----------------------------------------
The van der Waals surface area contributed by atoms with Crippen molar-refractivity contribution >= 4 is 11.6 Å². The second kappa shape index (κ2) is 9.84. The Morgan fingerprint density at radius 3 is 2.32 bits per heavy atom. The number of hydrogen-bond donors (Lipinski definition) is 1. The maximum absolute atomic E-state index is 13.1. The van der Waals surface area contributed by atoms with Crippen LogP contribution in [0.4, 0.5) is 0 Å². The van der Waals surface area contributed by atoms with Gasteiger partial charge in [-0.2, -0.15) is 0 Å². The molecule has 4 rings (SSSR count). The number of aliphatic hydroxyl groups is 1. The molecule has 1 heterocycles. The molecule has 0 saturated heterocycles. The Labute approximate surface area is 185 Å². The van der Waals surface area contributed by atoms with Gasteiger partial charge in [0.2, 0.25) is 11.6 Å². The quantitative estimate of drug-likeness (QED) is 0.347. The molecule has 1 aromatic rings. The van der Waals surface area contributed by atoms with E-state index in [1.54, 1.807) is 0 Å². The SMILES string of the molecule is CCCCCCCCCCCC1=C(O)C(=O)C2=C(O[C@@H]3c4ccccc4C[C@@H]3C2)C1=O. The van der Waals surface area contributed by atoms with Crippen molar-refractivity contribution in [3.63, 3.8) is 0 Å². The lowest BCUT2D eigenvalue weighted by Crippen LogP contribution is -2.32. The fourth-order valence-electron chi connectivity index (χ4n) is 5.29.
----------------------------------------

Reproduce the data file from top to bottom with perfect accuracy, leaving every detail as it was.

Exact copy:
The van der Waals surface area contributed by atoms with Crippen molar-refractivity contribution >= 4 is 11.6 Å². The second kappa shape index (κ2) is 9.84. The Morgan fingerprint density at radius 3 is 2.32 bits per heavy atom. The number of hydrogen-bond donors (Lipinski definition) is 1. The maximum absolute atomic E-state index is 13.1. The van der Waals surface area contributed by atoms with Crippen LogP contribution in [0.4, 0.5) is 0 Å². The van der Waals surface area contributed by atoms with Gasteiger partial charge in [-0.2, -0.15) is 0 Å². The molecule has 4 rings (SSSR count). The number of aliphatic hydroxyl groups is 1. The molecule has 1 heterocycles. The molecule has 0 saturated heterocycles. The Labute approximate surface area is 185 Å². The van der Waals surface area contributed by atoms with Gasteiger partial charge in [0.2, 0.25) is 11.6 Å². The quantitative estimate of drug-likeness (QED) is 0.347. The molecule has 1 aromatic rings. The van der Waals surface area contributed by atoms with E-state index in [1.54, 1.807) is 0 Å². The SMILES string of the molecule is CCCCCCCCCCCC1=C(O)C(=O)C2=C(O[C@@H]3c4ccccc4C[C@@H]3C2)C1=O. The van der Waals surface area contributed by atoms with Crippen molar-refractivity contribution in [3.63, 3.8) is 0 Å². The lowest BCUT2D eigenvalue weighted by Crippen LogP contribution is -2.32. The fourth-order valence-electron chi connectivity index (χ4n) is 5.29.